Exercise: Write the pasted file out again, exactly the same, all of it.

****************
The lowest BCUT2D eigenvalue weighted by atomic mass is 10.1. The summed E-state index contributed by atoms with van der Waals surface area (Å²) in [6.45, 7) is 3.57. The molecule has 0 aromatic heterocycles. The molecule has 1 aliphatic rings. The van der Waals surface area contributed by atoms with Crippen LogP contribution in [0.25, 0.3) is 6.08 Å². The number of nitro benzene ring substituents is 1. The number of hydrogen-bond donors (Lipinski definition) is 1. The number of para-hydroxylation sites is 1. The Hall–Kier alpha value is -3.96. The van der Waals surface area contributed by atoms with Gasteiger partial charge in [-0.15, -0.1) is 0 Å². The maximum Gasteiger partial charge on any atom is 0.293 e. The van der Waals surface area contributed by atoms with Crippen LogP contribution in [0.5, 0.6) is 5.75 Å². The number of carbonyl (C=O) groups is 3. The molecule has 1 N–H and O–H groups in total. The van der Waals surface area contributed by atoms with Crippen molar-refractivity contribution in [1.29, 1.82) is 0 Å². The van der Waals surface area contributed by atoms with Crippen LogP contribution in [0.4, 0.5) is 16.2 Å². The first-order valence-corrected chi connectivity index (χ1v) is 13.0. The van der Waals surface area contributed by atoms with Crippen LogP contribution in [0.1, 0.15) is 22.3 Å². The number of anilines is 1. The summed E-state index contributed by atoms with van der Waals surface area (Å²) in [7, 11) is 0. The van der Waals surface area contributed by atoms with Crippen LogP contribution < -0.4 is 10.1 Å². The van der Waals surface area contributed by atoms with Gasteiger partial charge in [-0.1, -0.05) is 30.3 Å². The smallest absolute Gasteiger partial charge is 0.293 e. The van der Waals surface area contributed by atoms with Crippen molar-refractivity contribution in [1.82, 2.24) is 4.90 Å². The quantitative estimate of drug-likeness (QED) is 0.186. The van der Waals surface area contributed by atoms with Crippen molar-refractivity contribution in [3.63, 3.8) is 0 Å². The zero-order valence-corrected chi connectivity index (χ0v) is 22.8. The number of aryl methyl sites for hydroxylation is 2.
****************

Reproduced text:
The lowest BCUT2D eigenvalue weighted by atomic mass is 10.1. The summed E-state index contributed by atoms with van der Waals surface area (Å²) in [6.45, 7) is 3.57. The molecule has 0 aromatic heterocycles. The molecule has 1 aliphatic rings. The van der Waals surface area contributed by atoms with Crippen LogP contribution in [0.25, 0.3) is 6.08 Å². The number of nitro benzene ring substituents is 1. The number of hydrogen-bond donors (Lipinski definition) is 1. The number of para-hydroxylation sites is 1. The Hall–Kier alpha value is -3.96. The van der Waals surface area contributed by atoms with Gasteiger partial charge in [-0.15, -0.1) is 0 Å². The maximum Gasteiger partial charge on any atom is 0.293 e. The van der Waals surface area contributed by atoms with Crippen LogP contribution in [0.5, 0.6) is 5.75 Å². The number of carbonyl (C=O) groups is 3. The molecule has 1 N–H and O–H groups in total. The van der Waals surface area contributed by atoms with Crippen molar-refractivity contribution in [1.29, 1.82) is 0 Å². The van der Waals surface area contributed by atoms with Crippen LogP contribution in [0.4, 0.5) is 16.2 Å². The first-order valence-corrected chi connectivity index (χ1v) is 13.0. The van der Waals surface area contributed by atoms with Crippen LogP contribution in [0.1, 0.15) is 22.3 Å². The number of anilines is 1. The summed E-state index contributed by atoms with van der Waals surface area (Å²) in [7, 11) is 0. The van der Waals surface area contributed by atoms with Crippen LogP contribution < -0.4 is 10.1 Å². The van der Waals surface area contributed by atoms with Gasteiger partial charge in [-0.1, -0.05) is 30.3 Å². The smallest absolute Gasteiger partial charge is 0.293 e. The van der Waals surface area contributed by atoms with Crippen molar-refractivity contribution in [1.82, 2.24) is 4.90 Å². The quantitative estimate of drug-likeness (QED) is 0.186. The van der Waals surface area contributed by atoms with Crippen molar-refractivity contribution in [3.63, 3.8) is 0 Å². The zero-order valence-corrected chi connectivity index (χ0v) is 22.8. The number of aryl methyl sites for hydroxylation is 2.